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Europe Getting Economic Divorce from Trump over the JCPOA

Wednesday, February 7, 2018

 

Sara Ma’soumi
journalist ( world & diplomacy affairs)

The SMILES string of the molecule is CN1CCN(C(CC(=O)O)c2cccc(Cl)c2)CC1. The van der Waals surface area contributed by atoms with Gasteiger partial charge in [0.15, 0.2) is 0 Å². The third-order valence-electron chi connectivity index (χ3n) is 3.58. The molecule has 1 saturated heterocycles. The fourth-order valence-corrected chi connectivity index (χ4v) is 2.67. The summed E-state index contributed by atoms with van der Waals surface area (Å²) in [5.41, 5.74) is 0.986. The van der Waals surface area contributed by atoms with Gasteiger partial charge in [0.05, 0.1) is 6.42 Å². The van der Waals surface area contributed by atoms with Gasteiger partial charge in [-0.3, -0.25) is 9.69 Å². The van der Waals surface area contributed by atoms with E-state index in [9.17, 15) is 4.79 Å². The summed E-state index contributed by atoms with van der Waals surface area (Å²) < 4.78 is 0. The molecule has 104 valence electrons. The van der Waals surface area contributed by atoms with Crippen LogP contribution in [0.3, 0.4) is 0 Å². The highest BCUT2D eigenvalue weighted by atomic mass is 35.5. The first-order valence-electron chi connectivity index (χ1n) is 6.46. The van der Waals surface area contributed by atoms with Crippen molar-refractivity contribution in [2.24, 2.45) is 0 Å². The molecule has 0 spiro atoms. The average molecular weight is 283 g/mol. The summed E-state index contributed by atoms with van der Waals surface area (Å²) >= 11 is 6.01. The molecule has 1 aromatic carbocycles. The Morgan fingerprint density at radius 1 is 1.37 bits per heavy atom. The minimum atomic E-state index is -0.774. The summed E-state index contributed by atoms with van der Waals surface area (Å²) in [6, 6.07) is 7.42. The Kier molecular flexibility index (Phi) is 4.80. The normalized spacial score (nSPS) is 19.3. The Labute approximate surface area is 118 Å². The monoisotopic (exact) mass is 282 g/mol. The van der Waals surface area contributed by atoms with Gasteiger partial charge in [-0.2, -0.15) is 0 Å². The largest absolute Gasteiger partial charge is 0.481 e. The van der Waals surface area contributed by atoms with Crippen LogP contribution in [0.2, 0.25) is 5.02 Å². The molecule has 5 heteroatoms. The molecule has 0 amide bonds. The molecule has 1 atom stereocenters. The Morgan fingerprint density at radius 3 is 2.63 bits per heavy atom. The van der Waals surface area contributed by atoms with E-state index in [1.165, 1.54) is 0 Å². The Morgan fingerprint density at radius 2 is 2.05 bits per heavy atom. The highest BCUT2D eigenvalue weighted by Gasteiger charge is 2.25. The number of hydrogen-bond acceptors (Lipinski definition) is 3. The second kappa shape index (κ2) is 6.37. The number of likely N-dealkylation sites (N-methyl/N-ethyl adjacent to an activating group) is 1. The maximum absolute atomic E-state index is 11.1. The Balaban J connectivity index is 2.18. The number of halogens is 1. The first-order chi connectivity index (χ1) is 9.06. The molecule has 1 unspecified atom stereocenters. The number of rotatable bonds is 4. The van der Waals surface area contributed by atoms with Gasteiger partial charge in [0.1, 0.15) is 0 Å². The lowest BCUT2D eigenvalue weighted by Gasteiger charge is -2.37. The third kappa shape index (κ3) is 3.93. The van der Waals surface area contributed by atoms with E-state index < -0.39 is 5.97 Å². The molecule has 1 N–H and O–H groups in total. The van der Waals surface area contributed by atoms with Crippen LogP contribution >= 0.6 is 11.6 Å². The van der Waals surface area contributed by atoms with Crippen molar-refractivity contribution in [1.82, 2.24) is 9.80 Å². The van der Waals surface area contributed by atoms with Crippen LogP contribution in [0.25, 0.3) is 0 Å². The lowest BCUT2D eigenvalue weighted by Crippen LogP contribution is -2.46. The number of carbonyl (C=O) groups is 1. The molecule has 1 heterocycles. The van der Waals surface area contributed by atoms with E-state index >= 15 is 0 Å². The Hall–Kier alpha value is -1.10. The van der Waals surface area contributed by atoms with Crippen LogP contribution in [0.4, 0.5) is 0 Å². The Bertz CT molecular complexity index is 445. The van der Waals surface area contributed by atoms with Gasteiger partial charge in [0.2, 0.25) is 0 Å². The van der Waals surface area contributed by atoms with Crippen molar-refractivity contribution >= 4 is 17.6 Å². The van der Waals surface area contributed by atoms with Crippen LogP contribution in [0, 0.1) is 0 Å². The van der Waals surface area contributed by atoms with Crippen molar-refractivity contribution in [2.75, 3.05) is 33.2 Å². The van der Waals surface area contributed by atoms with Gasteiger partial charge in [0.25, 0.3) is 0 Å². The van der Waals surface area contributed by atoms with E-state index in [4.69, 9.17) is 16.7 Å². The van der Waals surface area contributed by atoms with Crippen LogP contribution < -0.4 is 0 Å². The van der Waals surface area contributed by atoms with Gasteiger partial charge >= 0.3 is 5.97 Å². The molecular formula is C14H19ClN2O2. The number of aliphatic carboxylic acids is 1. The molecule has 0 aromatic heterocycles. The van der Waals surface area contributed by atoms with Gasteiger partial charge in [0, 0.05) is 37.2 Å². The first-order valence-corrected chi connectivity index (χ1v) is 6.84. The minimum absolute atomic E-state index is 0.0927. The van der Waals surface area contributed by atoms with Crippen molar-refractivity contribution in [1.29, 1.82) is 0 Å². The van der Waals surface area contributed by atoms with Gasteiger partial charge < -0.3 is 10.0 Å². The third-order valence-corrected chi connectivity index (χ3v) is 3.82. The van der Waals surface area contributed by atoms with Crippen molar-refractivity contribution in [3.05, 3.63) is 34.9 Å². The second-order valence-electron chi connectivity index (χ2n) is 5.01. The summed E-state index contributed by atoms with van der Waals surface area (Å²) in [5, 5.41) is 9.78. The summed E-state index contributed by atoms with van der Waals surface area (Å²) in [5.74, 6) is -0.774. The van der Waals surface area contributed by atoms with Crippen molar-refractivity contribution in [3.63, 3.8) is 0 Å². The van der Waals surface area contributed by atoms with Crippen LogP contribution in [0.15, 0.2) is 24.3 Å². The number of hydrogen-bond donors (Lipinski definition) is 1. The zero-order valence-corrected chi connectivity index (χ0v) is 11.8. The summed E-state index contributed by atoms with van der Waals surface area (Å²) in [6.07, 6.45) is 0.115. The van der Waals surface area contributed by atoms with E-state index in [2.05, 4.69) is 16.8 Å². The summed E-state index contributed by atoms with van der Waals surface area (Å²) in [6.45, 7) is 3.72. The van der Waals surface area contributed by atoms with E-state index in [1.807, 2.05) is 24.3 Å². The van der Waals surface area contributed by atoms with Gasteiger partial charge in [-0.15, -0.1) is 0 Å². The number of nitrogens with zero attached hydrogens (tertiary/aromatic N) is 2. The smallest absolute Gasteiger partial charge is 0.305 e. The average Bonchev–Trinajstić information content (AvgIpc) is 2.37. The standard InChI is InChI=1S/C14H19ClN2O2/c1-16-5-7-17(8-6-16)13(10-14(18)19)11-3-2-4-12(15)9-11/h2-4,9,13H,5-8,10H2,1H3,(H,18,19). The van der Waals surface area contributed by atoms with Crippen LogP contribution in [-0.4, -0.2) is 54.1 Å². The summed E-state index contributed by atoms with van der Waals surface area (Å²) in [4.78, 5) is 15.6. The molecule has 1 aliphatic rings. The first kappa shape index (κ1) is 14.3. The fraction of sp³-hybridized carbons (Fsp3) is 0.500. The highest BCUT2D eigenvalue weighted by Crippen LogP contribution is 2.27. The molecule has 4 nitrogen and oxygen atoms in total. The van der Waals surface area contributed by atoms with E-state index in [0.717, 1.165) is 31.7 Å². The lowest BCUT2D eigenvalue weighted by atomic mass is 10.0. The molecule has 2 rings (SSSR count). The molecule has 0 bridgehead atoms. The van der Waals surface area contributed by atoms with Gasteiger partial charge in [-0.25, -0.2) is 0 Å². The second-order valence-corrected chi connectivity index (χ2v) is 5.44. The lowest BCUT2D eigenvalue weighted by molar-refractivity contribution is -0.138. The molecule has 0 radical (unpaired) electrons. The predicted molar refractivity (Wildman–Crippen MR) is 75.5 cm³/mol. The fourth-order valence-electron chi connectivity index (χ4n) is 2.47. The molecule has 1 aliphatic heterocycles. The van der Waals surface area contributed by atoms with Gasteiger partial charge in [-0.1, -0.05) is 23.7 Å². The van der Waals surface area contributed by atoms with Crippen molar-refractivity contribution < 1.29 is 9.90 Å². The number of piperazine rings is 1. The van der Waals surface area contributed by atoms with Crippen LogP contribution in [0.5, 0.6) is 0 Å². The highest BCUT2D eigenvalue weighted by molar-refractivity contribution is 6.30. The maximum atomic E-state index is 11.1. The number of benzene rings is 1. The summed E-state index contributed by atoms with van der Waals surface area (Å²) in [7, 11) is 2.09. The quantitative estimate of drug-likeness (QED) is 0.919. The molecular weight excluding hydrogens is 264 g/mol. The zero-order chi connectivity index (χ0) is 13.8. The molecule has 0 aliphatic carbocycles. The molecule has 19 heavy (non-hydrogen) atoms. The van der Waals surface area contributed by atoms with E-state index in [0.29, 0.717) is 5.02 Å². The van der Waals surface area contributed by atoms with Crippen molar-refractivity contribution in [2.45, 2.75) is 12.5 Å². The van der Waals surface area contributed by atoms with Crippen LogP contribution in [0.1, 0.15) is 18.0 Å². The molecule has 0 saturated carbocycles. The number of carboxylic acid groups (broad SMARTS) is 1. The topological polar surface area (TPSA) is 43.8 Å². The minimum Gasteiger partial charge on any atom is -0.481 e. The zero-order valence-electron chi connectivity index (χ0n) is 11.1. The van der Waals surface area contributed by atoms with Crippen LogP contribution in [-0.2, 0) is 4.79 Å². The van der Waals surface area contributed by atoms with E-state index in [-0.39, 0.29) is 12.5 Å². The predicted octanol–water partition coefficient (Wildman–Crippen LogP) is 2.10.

“No” to dollar and “no” to US sanctions. It seems that Europeans have already started a reciprocal economic game with the United States over the nuclear deal with Iran, which is known as the Joint Comprehensive Plan of Action (JCPOA). The European Union, including three major European countries, which were part of the nuclear marathon with Iran, gave the new US President Donald Trump one year and one month to adapt himself to the JCPOA, which is the diplomatic achievement of his predecessor Barack Obama in the field of nuclear nonproliferation. However, Trump’s continued opposition and resistance to the JCPOA as an international agreement finally left Europeans with no choice but to think about parting ways with the United States during the remaining years of the JCPOA. The first and foremost grievance that Iran has had about the implementation of the JCPOA during the past two years, especially during last year, has been about the country’s inability to take full economic advantage of this agreement. Tehran's dissatisfaction has been both about unwillingness of major European banks and companies to get back to Iran, and about the negative atmosphere that Trump has created about Iran during last year, which has practically prevented investment conditions from returning to normal in the country. The United States continues its threats and sanctions against Iran and the May deadline is also a cause of concern for Europeans because Trump has noted that when the May deadline comes, he will not recertify Iran’s compliance with its commitments under the nuclear deal.